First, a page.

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What is the EU Settlement Scheme, and does it apply to my workers?

Brexit has proven a confusing time for businesses for a multitude of reasons. For employers, it has left a question mark as to how EU employees can continue to live and work in the UK.

Before leaving the EU, the UK government announced the EU Settlement Scheme. As the free movement of people offered under the Single Market would no longer stand, the Scheme was created to allow EU citizens already living in the country to stay here.

Although Brexit has taken place, the EU Settlement Scheme is still open, though limited time remains.

Below, we have outlined the EU Settlement Scheme and how it could impact your business and its workers.

What is the EU Settlement Scheme?

As we have already mentioned, the EU Settlement Scheme is an initiative that enables people who originally come from the EU to remain in the UK, provided they moved here before 31st December 2020.

If an application is successful, the recipient will have the right to live and work in the EU after the scheme end date of 30th June 2021. Two types of statuses can be issued: pre-settled and settled.

If an EU, EEA or Swiss citizen has lived in the UK for five straight years, they can apply through the EU Settlement Scheme for ‘Settled Status’, which will ensure they, plus their eligible family members, can continue to live and work in the UK.

If an eligible citizen hasn’t lived in the UK for five continuous years, they can apply for ‘Pre-Settled Status’, allowing them to continue to live and work in the UK whilst they accumulate five years of residence which will then allow them to apply for ‘Settled Status’.

The free online application service for the EU Settlement Scheme is currently open, so eligible citizens are being encouraged to apply now to be granted status in time for the deadline. If relevant individuals have not applied under the scheme by this date, they could lose the right to live, work and access healthcare in the UK. They may also face deportation.

Does it apply to my workers?

If you employ eligible citizens or employees whose family members are eligible citizens, the scheme will directly apply to them. The criteria for application are as follows:

  • They moved to the EU ahead of 31st December 2020, when Brexit took place
  • They are EU, EEA or Swiss citizens (even if they were born in the UK)
  • They have family members who are EU, EEA or Swiss citizens
  • They do not already have British citizenship

If they meet any of the above, they should consider applying to the scheme if they wish to remain in the UK. There is also a checker tool that will tell them if they are eligible or not.

If you are looking to employ EU citizens that came to the UK after 31st December, this needs to be in full consideration of the points-based immigration system, which focuses on bringing skilled workers into the country.

What about seasonal workers?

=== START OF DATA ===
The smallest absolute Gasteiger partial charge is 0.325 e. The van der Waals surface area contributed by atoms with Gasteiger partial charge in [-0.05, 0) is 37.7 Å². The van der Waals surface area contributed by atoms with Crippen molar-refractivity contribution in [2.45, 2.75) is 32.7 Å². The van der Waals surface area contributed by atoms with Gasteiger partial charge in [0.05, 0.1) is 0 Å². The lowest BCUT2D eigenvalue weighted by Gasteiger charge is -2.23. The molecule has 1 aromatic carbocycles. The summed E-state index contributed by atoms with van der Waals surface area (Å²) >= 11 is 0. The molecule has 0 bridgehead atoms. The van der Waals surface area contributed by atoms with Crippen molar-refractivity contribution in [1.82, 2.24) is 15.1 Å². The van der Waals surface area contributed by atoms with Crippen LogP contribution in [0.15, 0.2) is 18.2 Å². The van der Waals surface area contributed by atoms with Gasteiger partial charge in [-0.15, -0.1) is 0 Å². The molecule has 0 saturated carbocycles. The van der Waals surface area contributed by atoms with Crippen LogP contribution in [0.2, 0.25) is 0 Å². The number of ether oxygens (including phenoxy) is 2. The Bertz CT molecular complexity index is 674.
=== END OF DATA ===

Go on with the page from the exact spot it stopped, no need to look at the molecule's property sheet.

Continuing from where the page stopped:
If you regularly employ seasonal workers or plan to in the future, there are changes to how this works. Seasonal work isn’t typically allowed under the points-based system. However, the government has launched a Seasonal Workers Pilot that enables temporary staff to work in the horticultural sector.

The pilot has been extended for 2021 to enable more employees to come over temporarily.

Companies can also apply for a ‘Temporary Worker’ licence to bring candidates to the UK from overseas to fill short-term roles. However, this only applies to specific roles.

What you can do as an employer

As an employer, there are steps you can take to inform your staff of the EU Settlement Scheme. Be aware of who it is likely to impact in your workforce – both direct employees and their family members as they may require additional support or assistance. This can take place in the form of providing up-to-date information, arranging for immigration or speaking to an advisor to access support.

Make use of the government’s employer EU Settlement Scheme toolkit, which provides factsheets, posters and media clips to help you raise awareness of the scheme and up-to-date advice for your workers.

While you can inform employees of the scheme, they are under no obligation to apply. You cannot pressure them to do so or ask them if they have received status. If they do not wish to remain in the UK after 30th June, they will not need to seek status.

After the scheme ends, you may then need to implement right to work checks to comply with employment law. However, these checks do not need to be carried out on workers you already employ and, if the Visa Service find an issue, it will be flagged to you accordingly.

If you need advice on how to prepare your staff for the EU Settlement Scheme ahead of its closing to applications, we can help. Our team of advisors can provide guidance regarding employment and recruitment to help you address skills gaps, support staff and retain talent.

Our advice can also be funded through the SME Brexit Support Fund.